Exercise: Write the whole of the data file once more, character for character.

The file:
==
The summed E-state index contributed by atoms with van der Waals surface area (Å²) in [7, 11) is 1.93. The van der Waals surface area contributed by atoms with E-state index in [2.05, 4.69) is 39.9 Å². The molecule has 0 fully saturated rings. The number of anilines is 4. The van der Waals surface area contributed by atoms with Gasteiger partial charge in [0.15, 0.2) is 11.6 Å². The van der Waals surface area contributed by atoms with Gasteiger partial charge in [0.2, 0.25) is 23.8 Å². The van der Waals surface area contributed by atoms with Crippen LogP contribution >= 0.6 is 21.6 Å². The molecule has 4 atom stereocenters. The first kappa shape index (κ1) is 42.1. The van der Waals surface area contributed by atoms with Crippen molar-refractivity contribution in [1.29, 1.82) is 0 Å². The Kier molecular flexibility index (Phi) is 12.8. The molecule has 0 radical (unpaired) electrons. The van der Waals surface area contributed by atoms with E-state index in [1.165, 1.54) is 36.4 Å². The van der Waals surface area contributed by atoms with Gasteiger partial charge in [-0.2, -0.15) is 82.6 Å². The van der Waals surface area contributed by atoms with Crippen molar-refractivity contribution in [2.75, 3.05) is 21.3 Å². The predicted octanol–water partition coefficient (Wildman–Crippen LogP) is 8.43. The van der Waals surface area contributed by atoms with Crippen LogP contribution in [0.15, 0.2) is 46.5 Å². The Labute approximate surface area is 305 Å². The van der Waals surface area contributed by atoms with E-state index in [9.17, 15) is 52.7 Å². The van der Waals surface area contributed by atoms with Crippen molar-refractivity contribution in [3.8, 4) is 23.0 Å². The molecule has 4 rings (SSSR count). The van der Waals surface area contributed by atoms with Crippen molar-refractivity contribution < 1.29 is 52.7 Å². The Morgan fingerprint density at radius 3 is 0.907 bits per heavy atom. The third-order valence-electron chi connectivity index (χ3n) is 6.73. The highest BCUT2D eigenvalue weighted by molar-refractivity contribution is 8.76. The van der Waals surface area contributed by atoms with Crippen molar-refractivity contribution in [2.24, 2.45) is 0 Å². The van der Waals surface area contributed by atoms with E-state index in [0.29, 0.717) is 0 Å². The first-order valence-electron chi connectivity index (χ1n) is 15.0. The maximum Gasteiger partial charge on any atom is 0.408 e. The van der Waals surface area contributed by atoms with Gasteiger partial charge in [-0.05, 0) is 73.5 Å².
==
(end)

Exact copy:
The summed E-state index contributed by atoms with van der Waals surface area (Å²) in [7, 11) is 1.93. The van der Waals surface area contributed by atoms with E-state index in [2.05, 4.69) is 39.9 Å². The molecule has 0 fully saturated rings. The number of anilines is 4. The van der Waals surface area contributed by atoms with Gasteiger partial charge in [0.15, 0.2) is 11.6 Å². The van der Waals surface area contributed by atoms with Gasteiger partial charge in [0.2, 0.25) is 23.8 Å². The van der Waals surface area contributed by atoms with Crippen LogP contribution >= 0.6 is 21.6 Å². The molecule has 4 atom stereocenters. The first kappa shape index (κ1) is 42.1. The van der Waals surface area contributed by atoms with Crippen molar-refractivity contribution in [1.29, 1.82) is 0 Å². The Kier molecular flexibility index (Phi) is 12.8. The molecule has 0 radical (unpaired) electrons. The van der Waals surface area contributed by atoms with E-state index in [1.165, 1.54) is 36.4 Å². The van der Waals surface area contributed by atoms with Gasteiger partial charge in [-0.2, -0.15) is 82.6 Å². The van der Waals surface area contributed by atoms with Crippen molar-refractivity contribution in [2.75, 3.05) is 21.3 Å². The predicted octanol–water partition coefficient (Wildman–Crippen LogP) is 8.43. The van der Waals surface area contributed by atoms with Crippen LogP contribution in [0.15, 0.2) is 46.5 Å². The Labute approximate surface area is 305 Å². The van der Waals surface area contributed by atoms with E-state index in [9.17, 15) is 52.7 Å². The van der Waals surface area contributed by atoms with Crippen molar-refractivity contribution in [3.8, 4) is 23.0 Å². The molecule has 4 rings (SSSR count). The van der Waals surface area contributed by atoms with Crippen molar-refractivity contribution < 1.29 is 52.7 Å². The Morgan fingerprint density at radius 3 is 0.907 bits per heavy atom. The third-order valence-electron chi connectivity index (χ3n) is 6.73. The highest BCUT2D eigenvalue weighted by molar-refractivity contribution is 8.76. The van der Waals surface area contributed by atoms with Crippen molar-refractivity contribution in [2.24, 2.45) is 0 Å². The van der Waals surface area contributed by atoms with E-state index in [0.29, 0.717) is 0 Å². The first-order valence-electron chi connectivity index (χ1n) is 15.0. The maximum Gasteiger partial charge on any atom is 0.408 e. The van der Waals surface area contributed by atoms with Gasteiger partial charge in [-0.05, 0) is 73.5 Å².